Yamaha Wolverine X4 SE from $23,999.

Story Mark Muller  

The wet, steep, muddy tracks of the Off Road Adventures facility in the wooded hills outside of Queenstown in New Zealand proved the ideal testing ground for the launch of Yamaha’s new Wolverine X4 SE side-by-side vehicle (SSV) in late March this year. With the rain coming in thick and steady, the Wolverine was put through its paces by a committed pack of motoring journalists, all of whom came away impressed by this latest offering from the Japanese manufacturer. 

There is already an existing Wolverine two-seater on the market; the X4 four-seater is essentially an entirely new model. It is powered by an 847cc, liquid-cooled, fuel-injected four-cylinder engine mated to Yamaha’s ultramatic constantly variable transmission system. This CVT set-up works smoothly to ensure that the engine is delivering applied power to all four wheels without noticeable lag or slackness in the uptake. While the engine might seem small on paper, in practice it was more than up to the task of barrelling around rough terrain fully loaded with big blokes keen to see just what could be done. 

The four-wheel-drive system is controlled by a simple dial to the left of the steering wheel and allows the operator to select between fully locked differential 4WD, limited-slip-diff 4WD or two-wheel-drive. A hand shifter lets you choose low-range, high-range, neutral or reverse. There’s also a speed limiter (with hare and tortoise settings) under the bonnet to cap the top end at 40 kilometres per hour if less experienced drivers are in control. This will come in handy for younger operators, or for areas in which you don’t want high spirits to fall down the wrong side of ability (think young station staff with the bit between their teeth). Fully independent suspension, disc brakes on all four wheels, a ground clearance of 273 millimetres and skid plates and rock sliders on the steel frame add to the package. The whole thing is 3100mm long, weighs in at 475kilograms, and three-point harnesses on all four seats plus a full roll cage help keep the occupants where they need to be. The Wolverine is rated to carry 71kg in its cargo bed, and tow up to 900kg. The rear seats can be moved forward to increase the size of the cargo area, if needs be.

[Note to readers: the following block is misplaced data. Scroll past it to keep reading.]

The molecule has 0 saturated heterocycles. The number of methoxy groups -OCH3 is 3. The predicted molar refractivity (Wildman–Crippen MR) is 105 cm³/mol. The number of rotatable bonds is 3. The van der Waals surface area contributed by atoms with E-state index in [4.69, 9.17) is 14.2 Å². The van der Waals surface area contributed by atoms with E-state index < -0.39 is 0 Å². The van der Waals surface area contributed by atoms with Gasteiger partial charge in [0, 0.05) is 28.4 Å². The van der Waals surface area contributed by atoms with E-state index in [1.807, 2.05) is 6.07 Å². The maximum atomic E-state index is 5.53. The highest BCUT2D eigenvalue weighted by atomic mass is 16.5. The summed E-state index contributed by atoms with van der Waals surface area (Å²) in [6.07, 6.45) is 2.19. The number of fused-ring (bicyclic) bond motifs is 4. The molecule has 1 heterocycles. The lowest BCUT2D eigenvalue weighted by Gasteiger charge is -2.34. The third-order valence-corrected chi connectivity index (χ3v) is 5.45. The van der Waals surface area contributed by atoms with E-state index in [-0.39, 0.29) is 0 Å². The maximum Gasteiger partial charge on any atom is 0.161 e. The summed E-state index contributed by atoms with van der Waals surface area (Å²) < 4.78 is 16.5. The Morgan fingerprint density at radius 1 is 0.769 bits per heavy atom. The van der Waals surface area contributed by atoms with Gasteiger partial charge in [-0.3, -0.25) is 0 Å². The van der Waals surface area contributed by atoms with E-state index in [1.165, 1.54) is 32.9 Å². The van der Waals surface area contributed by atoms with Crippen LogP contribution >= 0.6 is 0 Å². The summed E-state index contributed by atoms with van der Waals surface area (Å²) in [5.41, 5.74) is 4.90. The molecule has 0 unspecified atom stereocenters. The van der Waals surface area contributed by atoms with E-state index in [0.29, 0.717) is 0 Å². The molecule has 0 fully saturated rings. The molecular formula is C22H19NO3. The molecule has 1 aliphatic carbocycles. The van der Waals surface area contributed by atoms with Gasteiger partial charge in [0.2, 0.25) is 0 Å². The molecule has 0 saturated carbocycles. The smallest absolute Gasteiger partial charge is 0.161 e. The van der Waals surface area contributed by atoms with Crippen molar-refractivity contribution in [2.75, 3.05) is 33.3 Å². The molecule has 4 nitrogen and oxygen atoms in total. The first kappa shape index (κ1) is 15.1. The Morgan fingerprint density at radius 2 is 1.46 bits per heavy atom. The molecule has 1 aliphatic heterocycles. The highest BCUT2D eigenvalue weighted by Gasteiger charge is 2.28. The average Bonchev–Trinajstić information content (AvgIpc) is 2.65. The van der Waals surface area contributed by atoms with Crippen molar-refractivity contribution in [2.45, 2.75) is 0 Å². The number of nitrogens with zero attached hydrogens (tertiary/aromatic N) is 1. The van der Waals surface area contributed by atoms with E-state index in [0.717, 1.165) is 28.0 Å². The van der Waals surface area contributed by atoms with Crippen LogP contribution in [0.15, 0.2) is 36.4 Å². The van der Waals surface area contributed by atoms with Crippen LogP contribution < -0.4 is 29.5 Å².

The vehicle comes with a range of fit-outs, including a fully enclosed factory fitted cabin. In the cold and wet trial, the cabin ended up fogging up and visibility was reduced. To our mind, the pick of the bunch would be the open-sided version with a roof, so sun and rain can be kept away, while still affording good 360-degree visibility. 

Yamaha expects about 40 percent of sales to go to recreational users, 30% to agricultural purposes and the rest to commercial buyers, with a small slice taken up by hunters. Australian road laws mean the Wolverine is only legally driven on private land or in ATV/SSV parks. This shouldn’t worry OUTBACK readers who are using the vehicle on-farm. If you’re after a safe, agile, robust and assured vehicle, the new Wolverine is well worth a look. 

This story excerpt is from Issue #119

Outback Magazine: June/July 2018